Government-owned QIC is looking to raise capital for a global infrastructure investment vehicle, according to several people with knowledge of the firm.
The Brisbane, Australia-headquartered asset manager, which already invests third-party capital on behalf of more than 90 institutional clients, is in “discussions” with a number of investors “on advanced market soundings for a potential infrastructure product,” a source told Infrastructure Investor. Two people said that QIC is targeting an initial amount of about $1.5 billion.
In an email response, QIC declined to answer questions related to fundraising, saying that it “does not comment on market rumours”.
A person with knowledge of the firm said it had been looking to boost the capabilities of its infrastructure unit in recent months. Melannie Pyzik, an investment specialist, joined the team in Sydney about six months ago.
QIC’s offshore offices are for now solely staffed with members of its real estate and private equity units – as well as fixed income, compliance and multi asset professionals – but the company plans to expand its infrastructure team’s footprint to include London and probably San Francisco. The moves could be effective before the end of the year, QIC Global Infrastructure head Ross Israel told Infrastructure Investor this summer.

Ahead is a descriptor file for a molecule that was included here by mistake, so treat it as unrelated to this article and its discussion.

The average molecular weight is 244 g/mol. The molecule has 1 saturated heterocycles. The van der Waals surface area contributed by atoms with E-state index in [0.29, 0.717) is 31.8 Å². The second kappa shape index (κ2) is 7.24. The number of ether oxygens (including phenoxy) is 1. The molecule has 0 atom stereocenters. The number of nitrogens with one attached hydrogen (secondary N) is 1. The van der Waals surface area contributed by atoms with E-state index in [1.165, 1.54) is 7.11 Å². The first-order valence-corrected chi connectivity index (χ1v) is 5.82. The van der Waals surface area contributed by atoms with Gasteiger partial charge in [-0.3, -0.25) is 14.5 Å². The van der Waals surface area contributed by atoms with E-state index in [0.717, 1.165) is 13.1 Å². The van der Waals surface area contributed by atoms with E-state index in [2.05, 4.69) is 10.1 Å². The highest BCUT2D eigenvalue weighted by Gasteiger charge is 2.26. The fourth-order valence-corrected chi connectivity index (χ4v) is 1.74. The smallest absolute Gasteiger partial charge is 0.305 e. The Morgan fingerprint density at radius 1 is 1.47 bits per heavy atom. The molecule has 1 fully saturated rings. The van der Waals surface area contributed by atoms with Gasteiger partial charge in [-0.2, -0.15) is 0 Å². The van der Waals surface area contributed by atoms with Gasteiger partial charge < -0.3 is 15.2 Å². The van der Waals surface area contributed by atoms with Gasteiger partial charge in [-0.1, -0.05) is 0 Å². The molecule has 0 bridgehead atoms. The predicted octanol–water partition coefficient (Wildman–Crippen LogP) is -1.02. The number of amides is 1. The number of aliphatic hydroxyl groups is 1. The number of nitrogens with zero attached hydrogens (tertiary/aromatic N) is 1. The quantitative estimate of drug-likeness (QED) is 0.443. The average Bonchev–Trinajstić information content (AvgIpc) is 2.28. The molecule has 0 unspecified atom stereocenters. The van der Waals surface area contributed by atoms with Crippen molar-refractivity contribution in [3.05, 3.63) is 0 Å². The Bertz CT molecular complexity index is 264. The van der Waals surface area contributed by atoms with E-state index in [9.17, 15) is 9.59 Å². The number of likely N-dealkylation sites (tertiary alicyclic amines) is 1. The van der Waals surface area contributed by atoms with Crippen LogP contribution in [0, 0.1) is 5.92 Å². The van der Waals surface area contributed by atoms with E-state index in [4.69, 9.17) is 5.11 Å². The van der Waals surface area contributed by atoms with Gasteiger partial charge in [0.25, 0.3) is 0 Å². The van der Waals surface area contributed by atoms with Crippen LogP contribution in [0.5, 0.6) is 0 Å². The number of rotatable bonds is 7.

Founded in 1991 by the Queensland government, QIC has around A$75 billion (€52 billion; $66 billion) under management. Its client base comprises pension plans, sovereign wealth funds and insurance companies in Australia, Europe, the Middle East and the US.
The firm made the headlines last April when it sold Australian toll road operator Queensland Motorways to a consortium comprising Transurban, AustralianSuper and Tawreed Investments for A$7.057 billion. It had originally paid A$3.088 billion to acquire the company in 2011.
QIC now manages about A$5.1 billion of infrastructure assets, with an additional A$6.6 billion in proceeds related to the Queensland Motorways sale. It primarily targets the transportation, energy and utilities sectors as well as public-private partnerships with availability payment structures.
Its infrastructure portfolio comprises 18 direct and indirect investments, with 60 percent of the assets located in Australia and the balance held abroad, predominantly in OECD countries.